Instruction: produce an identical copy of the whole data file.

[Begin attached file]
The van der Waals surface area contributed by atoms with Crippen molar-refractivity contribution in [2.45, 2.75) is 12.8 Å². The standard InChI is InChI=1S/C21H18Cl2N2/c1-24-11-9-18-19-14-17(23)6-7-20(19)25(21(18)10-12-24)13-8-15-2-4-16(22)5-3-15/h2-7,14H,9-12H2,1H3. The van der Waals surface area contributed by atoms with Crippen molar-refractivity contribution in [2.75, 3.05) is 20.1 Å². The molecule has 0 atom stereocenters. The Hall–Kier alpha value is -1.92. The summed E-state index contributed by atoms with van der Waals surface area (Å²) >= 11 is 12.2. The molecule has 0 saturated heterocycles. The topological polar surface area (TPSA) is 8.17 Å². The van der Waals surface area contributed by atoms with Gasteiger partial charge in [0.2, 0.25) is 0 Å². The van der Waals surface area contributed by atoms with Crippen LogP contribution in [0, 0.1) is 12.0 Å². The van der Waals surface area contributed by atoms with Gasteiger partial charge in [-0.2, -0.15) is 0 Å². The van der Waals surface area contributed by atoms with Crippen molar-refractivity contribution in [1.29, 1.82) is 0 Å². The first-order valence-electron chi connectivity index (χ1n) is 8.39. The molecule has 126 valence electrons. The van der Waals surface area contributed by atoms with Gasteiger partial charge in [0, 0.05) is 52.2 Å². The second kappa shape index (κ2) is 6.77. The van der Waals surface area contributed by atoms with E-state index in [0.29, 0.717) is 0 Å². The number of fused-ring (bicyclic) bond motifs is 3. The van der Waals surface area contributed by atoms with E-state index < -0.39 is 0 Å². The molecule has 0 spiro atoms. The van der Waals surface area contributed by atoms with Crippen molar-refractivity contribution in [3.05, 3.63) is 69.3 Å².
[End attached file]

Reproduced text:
The van der Waals surface area contributed by atoms with Crippen molar-refractivity contribution in [2.45, 2.75) is 12.8 Å². The standard InChI is InChI=1S/C21H18Cl2N2/c1-24-11-9-18-19-14-17(23)6-7-20(19)25(21(18)10-12-24)13-8-15-2-4-16(22)5-3-15/h2-7,14H,9-12H2,1H3. The van der Waals surface area contributed by atoms with Crippen molar-refractivity contribution in [2.75, 3.05) is 20.1 Å². The molecule has 0 atom stereocenters. The Hall–Kier alpha value is -1.92. The summed E-state index contributed by atoms with van der Waals surface area (Å²) >= 11 is 12.2. The molecule has 0 saturated heterocycles. The topological polar surface area (TPSA) is 8.17 Å². The van der Waals surface area contributed by atoms with Gasteiger partial charge in [0.2, 0.25) is 0 Å². The van der Waals surface area contributed by atoms with Crippen LogP contribution in [0, 0.1) is 12.0 Å². The van der Waals surface area contributed by atoms with Gasteiger partial charge in [-0.2, -0.15) is 0 Å². The van der Waals surface area contributed by atoms with Crippen molar-refractivity contribution in [1.29, 1.82) is 0 Å². The first-order valence-electron chi connectivity index (χ1n) is 8.39. The molecule has 126 valence electrons. The van der Waals surface area contributed by atoms with Gasteiger partial charge in [0, 0.05) is 52.2 Å². The second kappa shape index (κ2) is 6.77. The van der Waals surface area contributed by atoms with E-state index in [0.29, 0.717) is 0 Å². The number of fused-ring (bicyclic) bond motifs is 3. The van der Waals surface area contributed by atoms with E-state index < -0.39 is 0 Å². The molecule has 0 spiro atoms. The van der Waals surface area contributed by atoms with Crippen molar-refractivity contribution in [3.05, 3.63) is 69.3 Å².